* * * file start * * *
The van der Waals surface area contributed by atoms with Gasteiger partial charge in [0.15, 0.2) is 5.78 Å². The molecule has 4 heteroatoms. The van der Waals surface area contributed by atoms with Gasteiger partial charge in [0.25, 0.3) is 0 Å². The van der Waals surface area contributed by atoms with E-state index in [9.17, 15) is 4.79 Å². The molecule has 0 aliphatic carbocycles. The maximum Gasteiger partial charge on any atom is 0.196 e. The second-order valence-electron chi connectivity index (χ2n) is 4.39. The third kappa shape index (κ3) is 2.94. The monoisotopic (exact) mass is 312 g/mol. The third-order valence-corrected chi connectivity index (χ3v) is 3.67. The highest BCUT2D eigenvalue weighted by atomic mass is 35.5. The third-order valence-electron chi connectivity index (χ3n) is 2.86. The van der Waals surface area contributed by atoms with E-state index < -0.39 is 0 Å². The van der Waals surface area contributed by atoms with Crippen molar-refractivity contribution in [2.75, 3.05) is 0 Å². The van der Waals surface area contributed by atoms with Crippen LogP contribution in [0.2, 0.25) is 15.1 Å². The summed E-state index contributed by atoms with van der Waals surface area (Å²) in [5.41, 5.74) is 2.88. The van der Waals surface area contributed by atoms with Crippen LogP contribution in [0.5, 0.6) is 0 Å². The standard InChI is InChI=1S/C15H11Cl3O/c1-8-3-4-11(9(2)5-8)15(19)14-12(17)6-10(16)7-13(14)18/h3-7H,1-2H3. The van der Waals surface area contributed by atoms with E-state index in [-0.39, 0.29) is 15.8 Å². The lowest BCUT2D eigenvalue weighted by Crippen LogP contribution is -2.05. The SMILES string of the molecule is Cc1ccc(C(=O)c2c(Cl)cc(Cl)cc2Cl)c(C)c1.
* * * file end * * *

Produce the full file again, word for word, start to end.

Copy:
The van der Waals surface area contributed by atoms with Gasteiger partial charge in [0.15, 0.2) is 5.78 Å². The molecule has 4 heteroatoms. The van der Waals surface area contributed by atoms with Gasteiger partial charge in [0.25, 0.3) is 0 Å². The van der Waals surface area contributed by atoms with E-state index in [9.17, 15) is 4.79 Å². The molecule has 0 aliphatic carbocycles. The maximum Gasteiger partial charge on any atom is 0.196 e. The second-order valence-electron chi connectivity index (χ2n) is 4.39. The third kappa shape index (κ3) is 2.94. The monoisotopic (exact) mass is 312 g/mol. The third-order valence-corrected chi connectivity index (χ3v) is 3.67. The highest BCUT2D eigenvalue weighted by atomic mass is 35.5. The third-order valence-electron chi connectivity index (χ3n) is 2.86. The van der Waals surface area contributed by atoms with E-state index < -0.39 is 0 Å². The van der Waals surface area contributed by atoms with Crippen molar-refractivity contribution in [2.75, 3.05) is 0 Å². The van der Waals surface area contributed by atoms with Crippen LogP contribution in [0.2, 0.25) is 15.1 Å². The summed E-state index contributed by atoms with van der Waals surface area (Å²) in [5.41, 5.74) is 2.88. The van der Waals surface area contributed by atoms with Crippen LogP contribution in [0.5, 0.6) is 0 Å². The standard InChI is InChI=1S/C15H11Cl3O/c1-8-3-4-11(9(2)5-8)15(19)14-12(17)6-10(16)7-13(14)18/h3-7H,1-2H3. The van der Waals surface area contributed by atoms with E-state index in [-0.39, 0.29) is 15.8 Å². The lowest BCUT2D eigenvalue weighted by Crippen LogP contribution is -2.05. The SMILES string of the molecule is Cc1ccc(C(=O)c2c(Cl)cc(Cl)cc2Cl)c(C)c1.